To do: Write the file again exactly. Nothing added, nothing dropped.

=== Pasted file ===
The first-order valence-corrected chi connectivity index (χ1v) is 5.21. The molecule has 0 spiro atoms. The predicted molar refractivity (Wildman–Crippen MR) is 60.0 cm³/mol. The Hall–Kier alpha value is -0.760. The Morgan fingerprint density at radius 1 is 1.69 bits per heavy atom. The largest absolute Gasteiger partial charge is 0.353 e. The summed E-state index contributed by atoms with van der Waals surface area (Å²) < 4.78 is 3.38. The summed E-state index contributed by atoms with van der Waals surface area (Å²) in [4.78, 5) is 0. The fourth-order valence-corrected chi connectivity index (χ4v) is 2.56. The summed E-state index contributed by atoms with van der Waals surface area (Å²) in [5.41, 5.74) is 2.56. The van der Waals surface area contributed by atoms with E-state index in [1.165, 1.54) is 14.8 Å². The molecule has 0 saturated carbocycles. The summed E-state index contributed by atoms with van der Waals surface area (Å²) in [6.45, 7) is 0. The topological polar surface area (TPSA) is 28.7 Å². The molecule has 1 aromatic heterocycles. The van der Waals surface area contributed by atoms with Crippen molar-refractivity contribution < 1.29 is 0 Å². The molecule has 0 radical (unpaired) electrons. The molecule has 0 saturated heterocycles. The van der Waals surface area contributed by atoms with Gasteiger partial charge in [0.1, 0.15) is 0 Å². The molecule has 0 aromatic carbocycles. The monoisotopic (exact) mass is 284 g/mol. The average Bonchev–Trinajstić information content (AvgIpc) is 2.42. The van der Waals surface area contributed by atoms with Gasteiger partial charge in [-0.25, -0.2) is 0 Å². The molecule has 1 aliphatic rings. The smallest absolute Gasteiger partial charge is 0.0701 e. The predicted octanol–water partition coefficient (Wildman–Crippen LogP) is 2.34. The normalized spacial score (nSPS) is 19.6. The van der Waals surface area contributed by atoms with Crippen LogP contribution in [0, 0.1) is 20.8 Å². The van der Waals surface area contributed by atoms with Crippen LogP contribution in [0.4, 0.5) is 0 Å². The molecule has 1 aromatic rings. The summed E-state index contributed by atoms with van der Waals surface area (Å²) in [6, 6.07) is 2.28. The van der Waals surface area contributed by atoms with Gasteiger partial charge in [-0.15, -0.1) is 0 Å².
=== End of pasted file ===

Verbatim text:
The first-order valence-corrected chi connectivity index (χ1v) is 5.21. The molecule has 0 spiro atoms. The predicted molar refractivity (Wildman–Crippen MR) is 60.0 cm³/mol. The Hall–Kier alpha value is -0.760. The Morgan fingerprint density at radius 1 is 1.69 bits per heavy atom. The largest absolute Gasteiger partial charge is 0.353 e. The summed E-state index contributed by atoms with van der Waals surface area (Å²) < 4.78 is 3.38. The summed E-state index contributed by atoms with van der Waals surface area (Å²) in [4.78, 5) is 0. The fourth-order valence-corrected chi connectivity index (χ4v) is 2.56. The summed E-state index contributed by atoms with van der Waals surface area (Å²) in [5.41, 5.74) is 2.56. The van der Waals surface area contributed by atoms with E-state index in [1.165, 1.54) is 14.8 Å². The molecule has 0 saturated carbocycles. The summed E-state index contributed by atoms with van der Waals surface area (Å²) in [6.45, 7) is 0. The topological polar surface area (TPSA) is 28.7 Å². The molecule has 1 aromatic heterocycles. The van der Waals surface area contributed by atoms with Crippen molar-refractivity contribution < 1.29 is 0 Å². The molecule has 0 radical (unpaired) electrons. The molecule has 0 saturated heterocycles. The van der Waals surface area contributed by atoms with Gasteiger partial charge in [0.1, 0.15) is 0 Å². The molecule has 0 aromatic carbocycles. The monoisotopic (exact) mass is 284 g/mol. The average Bonchev–Trinajstić information content (AvgIpc) is 2.42. The van der Waals surface area contributed by atoms with Gasteiger partial charge in [-0.25, -0.2) is 0 Å². The molecule has 1 aliphatic rings. The smallest absolute Gasteiger partial charge is 0.0701 e. The predicted octanol–water partition coefficient (Wildman–Crippen LogP) is 2.34. The normalized spacial score (nSPS) is 19.6. The van der Waals surface area contributed by atoms with Crippen LogP contribution in [0, 0.1) is 20.8 Å². The van der Waals surface area contributed by atoms with Crippen LogP contribution in [0.4, 0.5) is 0 Å². The molecule has 1 aromatic rings. The summed E-state index contributed by atoms with van der Waals surface area (Å²) in [6, 6.07) is 2.28. The van der Waals surface area contributed by atoms with Gasteiger partial charge in [-0.15, -0.1) is 0 Å².